Fraudsters are constantly looking for new methods of stealing personal information, making traditional ways to spot illegitimate sites or potential malware attacks ultimately useless. Graham Cluley reports the emergence of two new cyber crime tactics.
Phishing has been a favored practice of criminals for decades. And why not? It has proven highly successful for stealing personally identifiable information (PII). Traditionally, phishing websites and emails had easily recognizable characteristics: grammar and spelling errors, obscure hyperlinks, unfamiliar sender domains and odd attachment file extensions (.exe, .html, double extensions, etc.). For the most part, hovering over hyperlinks to confirm their true destinations and examining file extensions were effective in avoiding a phishing attack. Unfortunately, this may not be the case today.
How does tactic #1 work?
Initial phishing attempts may still utilize email attachments that can make these attacks easier to spot. But, researchers fear that hackers could turn the illegitimate pages or forms into active websites with names similar to legitimate websites. As a result, these phishing attacks could be virtually impossible to detect.
— My Online Security (@dvk01uk) June 13, 2016
Tactic #2: Internet Service Provider (ISP) Scam
Scams work by impersonating an individual or a business to obtain funds or your personal information under false pretenses. Tech support scams where hackers create fake anti-virus pop-ups or impersonate tech representatives over the phone to gain access to your computer have become increasingly popular.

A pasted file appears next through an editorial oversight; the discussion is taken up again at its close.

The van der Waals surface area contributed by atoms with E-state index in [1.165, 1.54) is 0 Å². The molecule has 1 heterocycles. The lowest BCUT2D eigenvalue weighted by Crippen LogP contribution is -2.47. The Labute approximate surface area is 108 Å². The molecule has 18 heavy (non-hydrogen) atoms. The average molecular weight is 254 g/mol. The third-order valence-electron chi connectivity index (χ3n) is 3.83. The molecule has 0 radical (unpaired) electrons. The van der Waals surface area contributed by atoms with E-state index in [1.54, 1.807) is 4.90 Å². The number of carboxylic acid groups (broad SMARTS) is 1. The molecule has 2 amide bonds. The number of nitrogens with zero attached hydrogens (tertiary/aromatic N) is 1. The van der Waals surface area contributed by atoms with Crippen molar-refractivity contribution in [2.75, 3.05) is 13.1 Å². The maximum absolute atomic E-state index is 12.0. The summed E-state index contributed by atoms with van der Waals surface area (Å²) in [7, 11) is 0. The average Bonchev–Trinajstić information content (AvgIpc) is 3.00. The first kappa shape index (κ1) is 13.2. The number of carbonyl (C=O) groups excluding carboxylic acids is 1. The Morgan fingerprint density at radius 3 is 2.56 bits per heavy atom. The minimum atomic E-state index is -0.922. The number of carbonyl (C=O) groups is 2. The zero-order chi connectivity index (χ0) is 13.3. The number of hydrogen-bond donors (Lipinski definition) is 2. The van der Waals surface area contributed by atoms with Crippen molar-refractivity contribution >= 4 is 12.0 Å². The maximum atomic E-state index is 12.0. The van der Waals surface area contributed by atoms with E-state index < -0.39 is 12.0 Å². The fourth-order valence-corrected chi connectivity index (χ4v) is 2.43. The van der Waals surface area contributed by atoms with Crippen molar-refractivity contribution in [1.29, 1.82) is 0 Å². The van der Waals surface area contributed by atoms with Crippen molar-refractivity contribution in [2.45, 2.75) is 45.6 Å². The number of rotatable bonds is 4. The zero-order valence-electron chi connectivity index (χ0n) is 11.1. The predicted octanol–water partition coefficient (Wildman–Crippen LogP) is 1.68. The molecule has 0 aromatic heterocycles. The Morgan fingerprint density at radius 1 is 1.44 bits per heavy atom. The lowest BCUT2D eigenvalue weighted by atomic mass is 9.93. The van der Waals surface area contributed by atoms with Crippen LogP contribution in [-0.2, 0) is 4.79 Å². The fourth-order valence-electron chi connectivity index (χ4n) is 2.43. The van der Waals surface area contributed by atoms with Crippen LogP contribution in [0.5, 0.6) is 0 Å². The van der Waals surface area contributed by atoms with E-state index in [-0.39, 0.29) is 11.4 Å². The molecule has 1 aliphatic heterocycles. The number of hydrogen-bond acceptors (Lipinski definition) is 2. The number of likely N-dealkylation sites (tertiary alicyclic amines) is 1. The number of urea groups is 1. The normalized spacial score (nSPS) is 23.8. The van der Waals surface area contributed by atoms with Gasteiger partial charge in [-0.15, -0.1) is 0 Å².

However, a new type of tech support scam has emerged, using legitimate computer software as a front door to users’ computers. Hackers are now able to impersonate an individual’s Internet service provider (ISP) to either gain remote access to the victim’s computer or scam them out of money for their “services.”
How does tactic #2 work?
Criminals grab victims’ IP addresses to determine their ISP through single-pixel malware hidden in ads or graphics on legitimate websites. These tracking devices, known as web beacons, are typically used to learn more about a user’s activity like whether individuals have opened emails, clicked on links or visited various website pages for marketing purposes.
Hackers have taken this approach because it’s a more efficient and cost-effective way to gain access to your personal computer. Hidden malware allows hackers to go virtually undetected, as cold-calls and unfamiliar pop-ups have become obvious cons to avoid.
- Look for the green lock icon at the top of the web address bar to ensure you are using a secure website before entering any personal information into online forms.
- Always contact your ISP directly if you receive any notifications regarding your service or if you are in need of technical support.
- Never open email attachments from senders that you do not know, especially if they have unusual or multiple extensions.
- Take advantage of your Internet browser web tools (like Firebug for Firefox) to inspect suspicious elements of a website’s code.